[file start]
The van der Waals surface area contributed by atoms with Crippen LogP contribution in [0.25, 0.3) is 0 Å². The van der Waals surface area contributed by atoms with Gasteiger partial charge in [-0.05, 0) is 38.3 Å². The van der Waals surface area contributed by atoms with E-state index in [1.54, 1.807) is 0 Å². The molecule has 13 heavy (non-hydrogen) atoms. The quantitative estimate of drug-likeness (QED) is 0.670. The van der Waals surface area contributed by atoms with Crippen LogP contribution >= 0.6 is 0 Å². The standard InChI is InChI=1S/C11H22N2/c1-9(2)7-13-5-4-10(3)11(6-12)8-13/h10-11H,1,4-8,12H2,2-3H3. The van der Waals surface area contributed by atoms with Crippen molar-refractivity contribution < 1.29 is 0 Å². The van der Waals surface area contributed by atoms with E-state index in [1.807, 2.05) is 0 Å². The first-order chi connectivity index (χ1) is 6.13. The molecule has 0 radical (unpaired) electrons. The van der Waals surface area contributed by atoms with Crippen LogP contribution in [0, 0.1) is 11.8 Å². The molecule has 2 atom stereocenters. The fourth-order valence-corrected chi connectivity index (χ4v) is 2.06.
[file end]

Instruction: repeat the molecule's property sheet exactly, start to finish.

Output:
The van der Waals surface area contributed by atoms with Crippen LogP contribution in [0.25, 0.3) is 0 Å². The van der Waals surface area contributed by atoms with Gasteiger partial charge in [-0.05, 0) is 38.3 Å². The van der Waals surface area contributed by atoms with E-state index in [1.54, 1.807) is 0 Å². The molecule has 13 heavy (non-hydrogen) atoms. The quantitative estimate of drug-likeness (QED) is 0.670. The van der Waals surface area contributed by atoms with Crippen LogP contribution >= 0.6 is 0 Å². The standard InChI is InChI=1S/C11H22N2/c1-9(2)7-13-5-4-10(3)11(6-12)8-13/h10-11H,1,4-8,12H2,2-3H3. The van der Waals surface area contributed by atoms with Crippen molar-refractivity contribution < 1.29 is 0 Å². The van der Waals surface area contributed by atoms with E-state index in [1.807, 2.05) is 0 Å². The first-order chi connectivity index (χ1) is 6.13. The molecule has 0 radical (unpaired) electrons. The van der Waals surface area contributed by atoms with Crippen LogP contribution in [0, 0.1) is 11.8 Å². The molecule has 2 atom stereocenters. The fourth-order valence-corrected chi connectivity index (χ4v) is 2.06.